Applying NCS to a molecule to generate all NCS copies with apply_ncs



If you have a single copy of your molecule placed in the crystal and you have a set of NCS operators defined in an ncs_info.ncs_spec file (such as that written by phenix.find_ncs), you can apply the operators to your molecule to generate all the NCS copies. This can be useful if you want to work on one molecule in your asymmetric unit and propagate it to the other copies. You can generate your ncs_info.ncs_spec file using phenix.find_ncs and your original model containing all the NCS copies, then apply it to any one of the individual molecules to regenerate the others.


How apply_ncs works:

apply_ncs assumes that you are supplying it with one copy of your molecule, placed in your unit cell, and that you are also supplying a ncs_info.ncs_spec file that contains all the NCS operators for your structure along with the approximate molecular centers where each operator applies. apply_ncs assumes that the NCS operator with a center closest to the center of the molecule you supply (including space-group symmetry) is the operator corresponding to your input molecule.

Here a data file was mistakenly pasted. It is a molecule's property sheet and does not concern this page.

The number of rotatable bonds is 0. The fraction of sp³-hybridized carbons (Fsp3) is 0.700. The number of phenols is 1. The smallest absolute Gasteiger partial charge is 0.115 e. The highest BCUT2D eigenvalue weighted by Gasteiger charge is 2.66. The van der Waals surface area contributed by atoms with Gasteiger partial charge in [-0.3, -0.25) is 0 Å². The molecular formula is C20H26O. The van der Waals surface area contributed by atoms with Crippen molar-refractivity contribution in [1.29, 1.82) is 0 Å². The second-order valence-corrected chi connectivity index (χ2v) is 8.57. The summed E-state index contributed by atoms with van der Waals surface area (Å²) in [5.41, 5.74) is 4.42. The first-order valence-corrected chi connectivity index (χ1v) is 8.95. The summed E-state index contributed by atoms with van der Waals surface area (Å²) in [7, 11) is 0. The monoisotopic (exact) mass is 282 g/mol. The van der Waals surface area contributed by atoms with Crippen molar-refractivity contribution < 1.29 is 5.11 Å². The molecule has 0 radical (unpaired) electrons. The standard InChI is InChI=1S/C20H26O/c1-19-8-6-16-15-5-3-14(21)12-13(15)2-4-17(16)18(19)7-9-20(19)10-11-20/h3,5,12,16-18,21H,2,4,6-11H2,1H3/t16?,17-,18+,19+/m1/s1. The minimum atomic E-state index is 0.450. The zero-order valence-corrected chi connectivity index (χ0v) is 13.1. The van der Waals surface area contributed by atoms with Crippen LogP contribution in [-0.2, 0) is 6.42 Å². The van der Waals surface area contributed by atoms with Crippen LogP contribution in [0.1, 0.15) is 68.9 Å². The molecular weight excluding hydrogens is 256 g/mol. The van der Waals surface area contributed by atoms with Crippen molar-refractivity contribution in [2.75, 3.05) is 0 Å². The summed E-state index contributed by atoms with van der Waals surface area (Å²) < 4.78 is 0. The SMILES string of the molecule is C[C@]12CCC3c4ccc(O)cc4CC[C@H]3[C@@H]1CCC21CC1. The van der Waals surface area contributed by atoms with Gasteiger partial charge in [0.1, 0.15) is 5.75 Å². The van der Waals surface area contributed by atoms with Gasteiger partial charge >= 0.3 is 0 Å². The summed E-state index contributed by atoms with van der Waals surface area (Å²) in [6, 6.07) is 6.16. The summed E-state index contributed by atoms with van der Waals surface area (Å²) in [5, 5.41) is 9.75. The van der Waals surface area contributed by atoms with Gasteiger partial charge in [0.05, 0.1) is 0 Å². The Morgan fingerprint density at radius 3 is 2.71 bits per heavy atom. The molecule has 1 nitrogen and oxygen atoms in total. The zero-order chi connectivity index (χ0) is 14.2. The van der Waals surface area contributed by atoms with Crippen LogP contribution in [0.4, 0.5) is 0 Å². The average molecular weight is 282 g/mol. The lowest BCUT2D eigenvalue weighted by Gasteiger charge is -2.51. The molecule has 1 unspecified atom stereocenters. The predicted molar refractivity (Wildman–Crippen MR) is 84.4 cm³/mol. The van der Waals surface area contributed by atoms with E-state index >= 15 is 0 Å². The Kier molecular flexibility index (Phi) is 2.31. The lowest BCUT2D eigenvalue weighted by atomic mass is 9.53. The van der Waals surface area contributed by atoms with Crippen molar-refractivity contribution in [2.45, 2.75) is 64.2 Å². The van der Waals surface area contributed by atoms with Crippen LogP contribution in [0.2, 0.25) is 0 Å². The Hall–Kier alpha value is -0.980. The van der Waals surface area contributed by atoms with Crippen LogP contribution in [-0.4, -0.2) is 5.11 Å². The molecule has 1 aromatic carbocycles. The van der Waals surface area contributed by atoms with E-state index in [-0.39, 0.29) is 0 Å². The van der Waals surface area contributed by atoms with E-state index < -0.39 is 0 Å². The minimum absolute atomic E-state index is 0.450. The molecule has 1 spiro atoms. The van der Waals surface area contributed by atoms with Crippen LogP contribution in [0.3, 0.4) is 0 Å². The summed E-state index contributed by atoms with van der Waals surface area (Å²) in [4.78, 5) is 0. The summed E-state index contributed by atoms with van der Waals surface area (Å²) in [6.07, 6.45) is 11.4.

apply_ncs then calculates the transformation for your molecule to molecule 1, and then uses all the NCS operators to transform molecule 1 to each NCS copy.

Output files from apply_ncs

apply_ncs.pdb: A PDB file with your input molecule placed at all the NCS-related positions in your structure


Standard run of apply_ncs:

Running apply_ncs is easy. From the command-line you can type:

phenix.apply_ncs  mol1.pdb my_ncs.ncs_spec

If apply_ncs chooses the wrong NCS copy to match up to your input molecule, you can tell it which one your input molecule is with match_copy:

phenix.apply_ncs mol1.pdb my_ncs.ncs_spec match_copy=2

apply_ncs will then assume that you are inputting ncs copy 2.

Possible Problems

Specific limitations and problems:


Additional information

The documentation for find_ncs describes how to find and apply NCS information for helical arrays, point-group symmetry, and non-point-group symmetry.

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